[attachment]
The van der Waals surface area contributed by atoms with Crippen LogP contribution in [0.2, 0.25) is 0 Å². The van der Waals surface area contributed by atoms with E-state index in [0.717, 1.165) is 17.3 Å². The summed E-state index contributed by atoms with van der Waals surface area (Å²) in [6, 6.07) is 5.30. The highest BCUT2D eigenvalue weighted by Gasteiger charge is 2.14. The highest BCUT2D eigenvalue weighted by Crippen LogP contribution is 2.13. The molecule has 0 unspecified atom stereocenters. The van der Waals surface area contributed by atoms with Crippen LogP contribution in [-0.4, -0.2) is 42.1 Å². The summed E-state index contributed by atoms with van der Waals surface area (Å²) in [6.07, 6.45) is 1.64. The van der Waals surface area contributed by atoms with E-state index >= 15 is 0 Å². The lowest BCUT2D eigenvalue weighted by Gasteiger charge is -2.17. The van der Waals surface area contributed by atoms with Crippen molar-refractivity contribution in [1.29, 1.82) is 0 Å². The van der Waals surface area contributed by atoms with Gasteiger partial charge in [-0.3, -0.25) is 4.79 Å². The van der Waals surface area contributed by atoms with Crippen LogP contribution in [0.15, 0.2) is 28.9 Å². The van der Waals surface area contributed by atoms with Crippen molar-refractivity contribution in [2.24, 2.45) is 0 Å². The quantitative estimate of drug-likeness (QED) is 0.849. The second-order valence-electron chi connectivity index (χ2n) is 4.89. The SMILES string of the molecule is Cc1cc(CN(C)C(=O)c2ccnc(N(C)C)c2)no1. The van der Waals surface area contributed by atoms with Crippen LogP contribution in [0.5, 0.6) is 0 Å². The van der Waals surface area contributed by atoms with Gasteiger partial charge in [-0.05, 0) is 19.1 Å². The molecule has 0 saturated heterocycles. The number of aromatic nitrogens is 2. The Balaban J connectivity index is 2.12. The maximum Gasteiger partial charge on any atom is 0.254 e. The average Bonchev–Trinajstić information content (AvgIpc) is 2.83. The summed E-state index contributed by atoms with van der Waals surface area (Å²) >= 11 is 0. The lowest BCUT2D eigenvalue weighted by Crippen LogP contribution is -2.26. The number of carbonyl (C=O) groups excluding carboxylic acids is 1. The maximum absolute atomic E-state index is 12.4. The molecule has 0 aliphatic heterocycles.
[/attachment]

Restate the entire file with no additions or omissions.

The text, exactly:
The van der Waals surface area contributed by atoms with Crippen LogP contribution in [0.2, 0.25) is 0 Å². The van der Waals surface area contributed by atoms with E-state index in [0.717, 1.165) is 17.3 Å². The summed E-state index contributed by atoms with van der Waals surface area (Å²) in [6, 6.07) is 5.30. The highest BCUT2D eigenvalue weighted by Gasteiger charge is 2.14. The highest BCUT2D eigenvalue weighted by Crippen LogP contribution is 2.13. The molecule has 0 unspecified atom stereocenters. The van der Waals surface area contributed by atoms with Crippen LogP contribution in [-0.4, -0.2) is 42.1 Å². The summed E-state index contributed by atoms with van der Waals surface area (Å²) in [6.07, 6.45) is 1.64. The van der Waals surface area contributed by atoms with E-state index >= 15 is 0 Å². The lowest BCUT2D eigenvalue weighted by Gasteiger charge is -2.17. The van der Waals surface area contributed by atoms with Crippen molar-refractivity contribution in [1.29, 1.82) is 0 Å². The van der Waals surface area contributed by atoms with Gasteiger partial charge in [-0.3, -0.25) is 4.79 Å². The van der Waals surface area contributed by atoms with Crippen LogP contribution in [0.15, 0.2) is 28.9 Å². The van der Waals surface area contributed by atoms with Crippen molar-refractivity contribution in [2.24, 2.45) is 0 Å². The quantitative estimate of drug-likeness (QED) is 0.849. The second-order valence-electron chi connectivity index (χ2n) is 4.89. The SMILES string of the molecule is Cc1cc(CN(C)C(=O)c2ccnc(N(C)C)c2)no1. The van der Waals surface area contributed by atoms with Crippen LogP contribution in [0.5, 0.6) is 0 Å². The van der Waals surface area contributed by atoms with Gasteiger partial charge in [-0.05, 0) is 19.1 Å². The molecule has 0 saturated heterocycles. The number of aromatic nitrogens is 2. The Balaban J connectivity index is 2.12. The maximum Gasteiger partial charge on any atom is 0.254 e. The average Bonchev–Trinajstić information content (AvgIpc) is 2.83. The summed E-state index contributed by atoms with van der Waals surface area (Å²) >= 11 is 0. The lowest BCUT2D eigenvalue weighted by Crippen LogP contribution is -2.26. The number of carbonyl (C=O) groups excluding carboxylic acids is 1. The maximum absolute atomic E-state index is 12.4. The molecule has 0 aliphatic heterocycles.